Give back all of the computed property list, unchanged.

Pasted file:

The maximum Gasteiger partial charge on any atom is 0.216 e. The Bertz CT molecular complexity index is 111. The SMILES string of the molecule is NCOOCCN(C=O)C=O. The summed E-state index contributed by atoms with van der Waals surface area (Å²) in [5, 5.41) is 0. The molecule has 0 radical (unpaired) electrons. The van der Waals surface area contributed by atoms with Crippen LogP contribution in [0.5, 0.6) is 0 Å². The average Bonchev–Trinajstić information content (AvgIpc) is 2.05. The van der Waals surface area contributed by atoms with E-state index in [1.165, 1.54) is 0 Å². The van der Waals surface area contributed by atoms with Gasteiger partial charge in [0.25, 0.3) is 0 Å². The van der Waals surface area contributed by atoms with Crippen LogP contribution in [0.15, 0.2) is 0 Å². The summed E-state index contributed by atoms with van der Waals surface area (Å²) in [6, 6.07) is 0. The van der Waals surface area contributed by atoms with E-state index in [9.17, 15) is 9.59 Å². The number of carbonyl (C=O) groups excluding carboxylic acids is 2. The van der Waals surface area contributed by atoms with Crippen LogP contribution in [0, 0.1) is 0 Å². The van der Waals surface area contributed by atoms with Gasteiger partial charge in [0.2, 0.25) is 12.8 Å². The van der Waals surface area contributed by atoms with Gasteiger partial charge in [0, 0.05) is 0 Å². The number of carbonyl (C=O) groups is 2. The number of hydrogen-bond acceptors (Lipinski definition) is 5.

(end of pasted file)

The maximum Gasteiger partial charge on any atom is 0.216 e. The Bertz CT molecular complexity index is 111. The SMILES string of the molecule is NCOOCCN(C=O)C=O. The summed E-state index contributed by atoms with van der Waals surface area (Å²) in [5, 5.41) is 0. The molecule has 0 radical (unpaired) electrons. The van der Waals surface area contributed by atoms with Crippen LogP contribution in [0.5, 0.6) is 0 Å². The average Bonchev–Trinajstić information content (AvgIpc) is 2.05. The van der Waals surface area contributed by atoms with E-state index in [1.165, 1.54) is 0 Å². The van der Waals surface area contributed by atoms with Gasteiger partial charge in [0.25, 0.3) is 0 Å². The van der Waals surface area contributed by atoms with Crippen LogP contribution in [0.15, 0.2) is 0 Å². The summed E-state index contributed by atoms with van der Waals surface area (Å²) in [6, 6.07) is 0. The van der Waals surface area contributed by atoms with E-state index in [9.17, 15) is 9.59 Å². The number of carbonyl (C=O) groups excluding carboxylic acids is 2. The van der Waals surface area contributed by atoms with Crippen LogP contribution in [0, 0.1) is 0 Å². The van der Waals surface area contributed by atoms with Gasteiger partial charge in [0.2, 0.25) is 12.8 Å². The van der Waals surface area contributed by atoms with Gasteiger partial charge in [0, 0.05) is 0 Å². The number of carbonyl (C=O) groups is 2. The number of hydrogen-bond acceptors (Lipinski definition) is 5.